(Lander, Wyo.) – Water and sewer rate changes, which likely will result in increased bills for many City of Lander residents, passed the Lander City Council unanimously this evening.

No Lander residents were present to speak to the issue. One Fort Washakie man, Rodolfo Ramirez, asked the council to consider a plan that would allow residents to recycle grey water from sinks and dishwashers, which he said would ultimately result in a saving to customers’ sewer bills. Mayor Mick Wolfe asked for details of his ideas to be left at city hall and shown to the city’s engineers.

The new rates will go into effect on Dec. 31, with the first affected bill to arrive in customers’ mail boxes in February.

The water rates include a base charge of $33.62 for residential customers for the first 4,000 gallons with charges for each 1,000 gallons used after. The rates will adjust over the next three years, with the base charge decreasing and the unit charge eventually leveling out.

Residential customers will be charged for sewer based on the average of water usage in November through January, when most water is returned to the sewer system. Treasurer Charri Lara said in a previous meeting that for most customers this would be in the $15-20 range per month. Currently, the sewer flat rate is less than $11. The base charge for 2,000 gallons of sewer for small commercial customers will be $12.17. For every thousand gallons after that, the charge is $1.72. The base rates increase as the size of of the meter increases. The city is encouraging commercial customers who do a lot of watering or irrigating to get a separate meter so they aren’t charge for water going into the sewer system.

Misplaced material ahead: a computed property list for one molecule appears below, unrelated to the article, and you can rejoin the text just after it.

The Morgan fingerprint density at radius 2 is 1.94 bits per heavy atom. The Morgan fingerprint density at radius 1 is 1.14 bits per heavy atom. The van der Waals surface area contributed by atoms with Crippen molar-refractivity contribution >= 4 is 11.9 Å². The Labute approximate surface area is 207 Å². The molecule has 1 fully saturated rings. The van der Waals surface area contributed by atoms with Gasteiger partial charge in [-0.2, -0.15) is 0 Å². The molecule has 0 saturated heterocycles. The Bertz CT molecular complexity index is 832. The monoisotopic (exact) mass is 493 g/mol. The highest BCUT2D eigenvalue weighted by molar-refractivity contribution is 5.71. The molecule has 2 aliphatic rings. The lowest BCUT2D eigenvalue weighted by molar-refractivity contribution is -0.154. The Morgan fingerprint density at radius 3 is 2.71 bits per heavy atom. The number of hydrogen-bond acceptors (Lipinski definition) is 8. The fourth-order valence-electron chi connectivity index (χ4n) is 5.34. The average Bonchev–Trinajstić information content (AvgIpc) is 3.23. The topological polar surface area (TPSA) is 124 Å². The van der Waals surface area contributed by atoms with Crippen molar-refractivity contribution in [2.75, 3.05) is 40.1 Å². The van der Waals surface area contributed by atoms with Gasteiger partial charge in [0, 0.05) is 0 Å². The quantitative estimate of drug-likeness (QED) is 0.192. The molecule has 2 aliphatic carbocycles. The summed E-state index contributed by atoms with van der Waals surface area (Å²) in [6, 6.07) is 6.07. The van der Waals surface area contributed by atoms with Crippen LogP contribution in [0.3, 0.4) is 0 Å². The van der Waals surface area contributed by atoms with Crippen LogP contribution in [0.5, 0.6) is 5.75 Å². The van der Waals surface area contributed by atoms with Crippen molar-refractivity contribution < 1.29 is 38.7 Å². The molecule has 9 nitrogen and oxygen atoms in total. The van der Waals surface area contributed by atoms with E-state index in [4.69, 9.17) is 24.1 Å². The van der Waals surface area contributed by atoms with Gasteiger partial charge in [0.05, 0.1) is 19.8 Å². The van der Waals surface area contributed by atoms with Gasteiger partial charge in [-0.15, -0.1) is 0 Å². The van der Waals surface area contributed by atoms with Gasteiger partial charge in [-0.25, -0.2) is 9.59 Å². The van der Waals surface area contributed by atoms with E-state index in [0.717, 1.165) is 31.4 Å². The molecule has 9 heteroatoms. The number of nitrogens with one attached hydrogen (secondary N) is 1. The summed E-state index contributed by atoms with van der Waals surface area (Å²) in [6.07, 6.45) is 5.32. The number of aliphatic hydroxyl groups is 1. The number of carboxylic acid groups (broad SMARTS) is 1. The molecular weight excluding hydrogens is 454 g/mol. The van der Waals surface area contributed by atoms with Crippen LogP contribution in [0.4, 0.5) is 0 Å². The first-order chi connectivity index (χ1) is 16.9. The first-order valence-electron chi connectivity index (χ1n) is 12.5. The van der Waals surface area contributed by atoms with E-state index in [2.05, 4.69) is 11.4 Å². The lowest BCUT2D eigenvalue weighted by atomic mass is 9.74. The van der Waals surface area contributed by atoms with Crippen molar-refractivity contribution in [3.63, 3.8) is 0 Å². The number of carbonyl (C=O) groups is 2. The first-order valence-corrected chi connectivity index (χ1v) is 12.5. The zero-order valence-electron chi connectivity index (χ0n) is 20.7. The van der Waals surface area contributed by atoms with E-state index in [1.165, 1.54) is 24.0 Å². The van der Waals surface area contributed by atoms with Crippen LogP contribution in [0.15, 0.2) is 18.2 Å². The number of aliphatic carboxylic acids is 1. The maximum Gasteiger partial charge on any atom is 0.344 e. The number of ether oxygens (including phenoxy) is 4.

For the complete details on the changes, see the ordinance and resolution passed by the council Tuesday evening on the city’s website.

“Just whatever you use, you pay for. Just like electricity and gas,” Wolfe said in summary.

The reason for the changes are a host of wastewater system upgrades being pushed for by the Wyoming Department of Environmental Quality. The matter was discussed in detail at a public hearing in mid-November with a crowd of about 40.

In the last three meetings, which were required to pass the ordinance, there was a lack of public involvement, Councilor Cade Maestas noted. He said he hoped that when customers see their new bill they do not complain too much to city staff because they declined to be part of the process.

“I think in general people will be very pleased, initially,” Council President Nancy Webber said, noting that winter bills won’t be where the impact will be felt initially.